Reimer needs to do the math

April 08, 2010|By Susan Reimer On Gardening

Susan Reimer's column "The child, and the childcare bill, are his, too" (April 8) simply made no sense.

While it's true that child care and other expenses are the responsibility of both parents, Ms. Reimer misses the point entirely (as she often does) regarding a family's decision to survive on one paycheck or two. The reality of the situation is not nearly as complicated as Ms. Reimer would make it out to be.

If it is assumed that one person is working in a household, then the second person is free to either take care of the children at home or put them in daycare and return to the work force. The mathematics that factor into that decision are also not complicated. If, by the second person returning to work, there is a net gain in family income (financial benefit of going to work is greater than the cost of going to work), then in many cases it pays for the second person to return to work. In this case, the net gain can be divided by the number of hours the second person will be working and their adjusted hourly rate can be calculated. They can then decide if going back to work is worth it. And yes, they can factor self-esteem into that equation if they so choose.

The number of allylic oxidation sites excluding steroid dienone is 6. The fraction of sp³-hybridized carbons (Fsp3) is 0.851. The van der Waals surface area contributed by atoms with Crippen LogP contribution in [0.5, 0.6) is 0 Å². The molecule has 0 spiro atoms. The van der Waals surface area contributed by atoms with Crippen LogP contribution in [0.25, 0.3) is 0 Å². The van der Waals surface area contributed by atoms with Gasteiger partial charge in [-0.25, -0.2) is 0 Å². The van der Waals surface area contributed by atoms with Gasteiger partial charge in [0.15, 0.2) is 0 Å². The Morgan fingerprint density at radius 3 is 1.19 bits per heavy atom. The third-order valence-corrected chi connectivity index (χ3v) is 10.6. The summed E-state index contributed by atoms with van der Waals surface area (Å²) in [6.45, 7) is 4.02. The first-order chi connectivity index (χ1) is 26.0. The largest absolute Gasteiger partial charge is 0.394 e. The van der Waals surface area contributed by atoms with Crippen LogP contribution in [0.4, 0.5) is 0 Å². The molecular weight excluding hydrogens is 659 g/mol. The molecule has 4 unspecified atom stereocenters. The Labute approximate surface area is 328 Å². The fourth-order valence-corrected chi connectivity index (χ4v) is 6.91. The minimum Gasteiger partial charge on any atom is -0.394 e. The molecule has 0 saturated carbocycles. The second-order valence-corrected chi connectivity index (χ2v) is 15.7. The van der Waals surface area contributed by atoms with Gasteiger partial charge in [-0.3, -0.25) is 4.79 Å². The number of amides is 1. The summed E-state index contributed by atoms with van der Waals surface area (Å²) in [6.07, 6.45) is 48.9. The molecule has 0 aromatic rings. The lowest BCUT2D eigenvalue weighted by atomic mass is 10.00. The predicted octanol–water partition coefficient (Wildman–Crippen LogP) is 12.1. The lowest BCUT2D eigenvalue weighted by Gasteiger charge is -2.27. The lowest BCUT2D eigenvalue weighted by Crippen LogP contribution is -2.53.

If the cost of going to work outweighs the financial gain of going to work, then it never makes sense for the second person to return to the work force.

These fundamental math principles apply whether the person is a male or female, as does the fact that in almost all cases the person with the ability to earn the highest wages would, from a financial perspective, be the best candidate to return to the work force.

Ms. Reimer's column reeks of "new math," in which nothing really adds up, logic is thrown out the window and facts are ignored. Her column is almost condescending, implying that young women don't have the brains to understand such basic mathematical concepts. As a father, I dare say that, contrary to the opinion held by some, girls can do math just fine.

Young couples following Ms. Reimer's logic may soon find themselves in dire financial straits, perhaps even losing their homes and being bailed out by the rest of us. Young couples trying to get their feet on the ground would be well served to ignore this column.

Let the liberal elites fight their own battles for women's rights and the new sexual revolution. Your job as a new young couple with young children is to make wise financial decisions so you can generate and obtain wealth, take care of your family members and give back to society. None of that is possible if your financial advisor can't do math.

Michael P. DeCicco, Severn

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